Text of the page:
Short answer: last move was -1. c7-c5, and before that -1...Rc6-b6, the white bishop returns to c1 and -d2-d3 unlocks the cage, enabling -Kd3-c4 and everything unlocks. -1. c6-c5 doesn't work because the white bishop will definitely end up trapped behind the black bishop in the northern dark squares and can't get out - -c6-c7 will leave the two bishops on d8/e7/f8 and not a7/b8 because of tempo concerns (retro-opposition), and they can't leave.
(Notice the use of minus signs, white moves noted with ..., and I said the white bishop "returns" to c1 - I'm retracting moves from the diagram position, which makes this kind of problem much easier.)
Long answer: Now how to explain this without fluff or skipping too many "obvious" details? From a pedagogical point of view, I will insist on talking about this problem using retractions rather than the usual forward chess moves; it's easier and far clearer to play moves backwards from the diagram than it is to create some arbitrary position, assert that it's legal then play forward moves to reach the diagram. It also ensures we don't miss anything - easier to check every possible retraction from the diagram than to check that every possible chess position leading to the diagram has ends with a certain move.
Those who already understand retraction can probably see the cage themselves, skip the first two bolded points and jump right to the section -1. c7-c5.
Pawn captures, basics of retraction explained
Standard approach is to look at pawn structure. Each side has 14 units and 8 pawns. White's captures were hxg3 and axb, black's were exf6 and axb. So from the diagram, we can't magically retract (take back) an uncapture immediately.
Also, the fact that all bishops are on the board and each side has their full 8 pawns means we can't retract exf6, d7-d6 or ...d2-d3 without the corresponding bishop being at home. (In the forward direction, it means that the pawn move was played while the bishop was at home and hadn't yet moved.)
A side can retract themselves into check but the other side must retract immediately to remove the check (once again this is seen in reverse - in the forward direction, one side checks and the king moves away.) For instance -1. c6-c5 Kb3-c4 would be possible, except that black can't remove the check from Ba4. -1. Kf4-e5 is impossible as white needs to retract -1...hxg3 to answer (pawn structure.) -1. Ne3 is impossible as one cannot deliver check by retracting (in the forward direction, that would be black moving away from check.)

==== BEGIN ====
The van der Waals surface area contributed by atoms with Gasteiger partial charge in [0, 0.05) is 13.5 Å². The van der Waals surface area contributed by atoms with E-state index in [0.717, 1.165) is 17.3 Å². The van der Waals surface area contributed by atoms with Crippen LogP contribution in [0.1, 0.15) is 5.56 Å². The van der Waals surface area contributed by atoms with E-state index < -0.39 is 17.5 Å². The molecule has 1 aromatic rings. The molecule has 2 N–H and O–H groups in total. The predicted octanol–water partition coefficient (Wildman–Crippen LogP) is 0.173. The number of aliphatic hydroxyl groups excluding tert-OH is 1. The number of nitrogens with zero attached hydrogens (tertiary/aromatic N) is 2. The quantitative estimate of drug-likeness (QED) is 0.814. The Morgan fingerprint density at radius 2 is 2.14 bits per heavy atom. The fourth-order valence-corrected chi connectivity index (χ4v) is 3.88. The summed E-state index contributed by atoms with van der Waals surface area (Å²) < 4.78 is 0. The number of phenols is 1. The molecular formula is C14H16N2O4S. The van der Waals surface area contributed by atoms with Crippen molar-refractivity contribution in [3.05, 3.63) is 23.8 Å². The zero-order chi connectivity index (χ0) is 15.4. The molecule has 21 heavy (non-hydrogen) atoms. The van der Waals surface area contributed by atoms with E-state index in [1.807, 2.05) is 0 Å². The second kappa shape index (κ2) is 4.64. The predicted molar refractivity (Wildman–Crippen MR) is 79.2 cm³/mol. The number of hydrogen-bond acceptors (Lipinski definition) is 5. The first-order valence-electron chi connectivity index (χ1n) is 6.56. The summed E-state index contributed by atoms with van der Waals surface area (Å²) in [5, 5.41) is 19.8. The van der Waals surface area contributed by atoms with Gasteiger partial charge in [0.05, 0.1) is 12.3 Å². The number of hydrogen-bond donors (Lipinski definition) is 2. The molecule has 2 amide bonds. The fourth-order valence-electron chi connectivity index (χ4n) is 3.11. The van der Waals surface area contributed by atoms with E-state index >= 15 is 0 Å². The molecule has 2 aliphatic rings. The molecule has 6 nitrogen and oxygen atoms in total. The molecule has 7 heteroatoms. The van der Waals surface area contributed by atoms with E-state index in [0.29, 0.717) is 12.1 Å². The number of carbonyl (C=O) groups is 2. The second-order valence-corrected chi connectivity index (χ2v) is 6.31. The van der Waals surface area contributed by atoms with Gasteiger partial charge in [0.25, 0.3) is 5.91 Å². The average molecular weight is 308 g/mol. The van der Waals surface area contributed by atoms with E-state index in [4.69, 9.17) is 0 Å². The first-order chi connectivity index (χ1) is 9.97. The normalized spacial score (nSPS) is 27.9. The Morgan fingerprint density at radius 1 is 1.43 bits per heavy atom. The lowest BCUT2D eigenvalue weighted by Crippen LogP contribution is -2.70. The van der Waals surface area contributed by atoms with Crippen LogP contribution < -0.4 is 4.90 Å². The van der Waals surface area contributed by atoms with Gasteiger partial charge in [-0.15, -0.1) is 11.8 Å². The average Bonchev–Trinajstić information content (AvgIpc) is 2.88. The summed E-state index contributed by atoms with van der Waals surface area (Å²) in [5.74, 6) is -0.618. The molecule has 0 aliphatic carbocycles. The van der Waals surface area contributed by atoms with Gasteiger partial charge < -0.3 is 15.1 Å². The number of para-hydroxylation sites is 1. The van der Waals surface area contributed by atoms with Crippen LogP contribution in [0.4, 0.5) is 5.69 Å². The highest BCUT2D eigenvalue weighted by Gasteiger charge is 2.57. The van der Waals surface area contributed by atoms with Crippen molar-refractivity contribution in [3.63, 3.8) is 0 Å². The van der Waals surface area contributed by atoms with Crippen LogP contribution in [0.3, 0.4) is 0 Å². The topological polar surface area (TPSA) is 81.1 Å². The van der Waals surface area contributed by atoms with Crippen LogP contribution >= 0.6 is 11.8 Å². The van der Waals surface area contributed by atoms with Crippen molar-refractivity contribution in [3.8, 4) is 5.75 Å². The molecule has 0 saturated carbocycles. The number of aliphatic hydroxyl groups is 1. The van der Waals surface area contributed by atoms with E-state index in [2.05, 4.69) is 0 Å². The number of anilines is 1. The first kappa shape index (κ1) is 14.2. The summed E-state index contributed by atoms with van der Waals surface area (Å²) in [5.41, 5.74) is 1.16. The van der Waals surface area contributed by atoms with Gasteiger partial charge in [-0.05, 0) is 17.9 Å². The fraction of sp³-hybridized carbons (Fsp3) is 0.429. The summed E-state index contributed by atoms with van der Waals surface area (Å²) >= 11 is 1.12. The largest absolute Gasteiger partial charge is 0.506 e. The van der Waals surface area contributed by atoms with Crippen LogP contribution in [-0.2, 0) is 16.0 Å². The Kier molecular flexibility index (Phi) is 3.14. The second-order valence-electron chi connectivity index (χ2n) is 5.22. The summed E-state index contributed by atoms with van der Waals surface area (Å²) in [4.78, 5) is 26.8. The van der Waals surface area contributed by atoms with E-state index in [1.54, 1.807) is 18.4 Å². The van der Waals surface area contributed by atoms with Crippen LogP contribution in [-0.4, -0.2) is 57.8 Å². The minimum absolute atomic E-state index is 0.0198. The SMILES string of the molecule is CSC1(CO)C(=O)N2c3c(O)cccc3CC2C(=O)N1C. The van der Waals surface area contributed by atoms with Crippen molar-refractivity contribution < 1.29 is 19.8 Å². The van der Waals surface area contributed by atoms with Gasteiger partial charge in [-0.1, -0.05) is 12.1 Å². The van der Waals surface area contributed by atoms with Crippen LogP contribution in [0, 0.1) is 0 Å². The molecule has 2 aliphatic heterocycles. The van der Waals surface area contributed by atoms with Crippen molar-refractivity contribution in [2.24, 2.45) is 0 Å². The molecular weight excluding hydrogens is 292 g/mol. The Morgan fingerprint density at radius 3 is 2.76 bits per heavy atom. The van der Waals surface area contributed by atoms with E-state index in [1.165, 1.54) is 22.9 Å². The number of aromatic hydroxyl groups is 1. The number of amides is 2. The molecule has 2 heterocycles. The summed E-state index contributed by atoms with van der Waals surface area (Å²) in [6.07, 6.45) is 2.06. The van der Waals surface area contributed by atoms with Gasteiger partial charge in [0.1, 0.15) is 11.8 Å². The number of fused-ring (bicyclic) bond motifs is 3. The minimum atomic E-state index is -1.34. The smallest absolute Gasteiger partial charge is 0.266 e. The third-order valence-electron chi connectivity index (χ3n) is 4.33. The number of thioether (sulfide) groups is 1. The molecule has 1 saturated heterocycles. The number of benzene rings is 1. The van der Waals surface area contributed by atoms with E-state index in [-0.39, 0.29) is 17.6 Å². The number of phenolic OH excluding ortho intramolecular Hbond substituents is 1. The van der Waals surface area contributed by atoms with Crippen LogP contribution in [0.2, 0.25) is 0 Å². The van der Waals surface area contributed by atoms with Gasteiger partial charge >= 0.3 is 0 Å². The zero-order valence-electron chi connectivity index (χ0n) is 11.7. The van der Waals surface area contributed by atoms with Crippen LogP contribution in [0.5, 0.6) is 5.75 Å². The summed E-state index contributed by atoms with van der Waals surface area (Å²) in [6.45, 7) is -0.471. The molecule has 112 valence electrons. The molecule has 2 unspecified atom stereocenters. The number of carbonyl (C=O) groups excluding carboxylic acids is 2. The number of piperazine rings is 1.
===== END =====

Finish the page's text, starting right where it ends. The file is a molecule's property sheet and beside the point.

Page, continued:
What is a retrocage?
Usually, once all pieces have enough freedom of retraction, the position shouldn't pose any legality problems. We therefore want to retract moves with the goal of freeing as many pieces as possible. By considering all retractions (it's not hard once you're used to it, like seeing legal chess moves), we notice a few things:
- The kings can't retract at the moment.
- The southeast (bottom-right) corner unlocks with retracting a knight move, impossible for now because of the kings.
- The west (left) side, specifically the 8 pieces in a rectangle except bBa7 and wRb6, is a cage that unlocks only with -Bb3-a4, which is again impossible because of the kings.
So to unlock the position, we need to free the kings by giving them a retraction. So a bishop has to go home to c8, f8 or c1 to enable a pawn retraction to (respectively) d7, e7 or d2. The black light bishop is trapped on a4, so that leaves just the two dark bishops.
Position is legal: -1. c7-c5
We retract for example -1. c7-c5 Rc6-b6 -2. Be3-a7 Bb8-a7 -3. Bh6-e3 Be3-a7 -4. Bg5-h6 Bc1-e3 -5. Bh6-g5 d2-d3 (the white dark bishop came home) -6. Bg5-h6 Kd3-c4 and the cage unlocks. The white king moving frees everything, as explained above.
En passant is legal: -1. c6-c5? is impossible
The crux of the matter. If we try to retract this, then the two dark bishops are locked in step on the 6 dark squares in the north. They can't pass each other, nor can they lose a tempo since there are no other legal retractions except -c7-c6, which incidentally commits the bishops to the dark squares to the left or right of c7. There are only 3 cases:
- Both bishops on the left (bBa7/wBb8). This is impossible - the bishops can't lose tempo, and with the bishops in such a position (i.e. right now, the only chance) it's white to retract, not black.
- Both bishops on the right (bBd8/wBf8). Once -c7-c6 is retracted, the bishops are trapped in these squares. The only way to let them out is to retract e7xf6 (impossible; the black bishop can't find itself on the right of the white one to be at home on f8), or to retract -d7-d6 (also impossible; the black light bishop on a4 can't come home before the cage is unlocked.)
- Black bishop on the left, white bishop on the right. The same problem as in (2), we can't get either bishop home as they're each trapped on the wrong side of the pawn wall.
With no other way to unlock the position, we conclude that -1. c6-c5 is impossible.
Therefore -1. c7-c5 was the last move (no other possibilities), so en passant is provably legal and forward mate is 1. bxc6 e.p.+ Bb5 2. Raxb5#.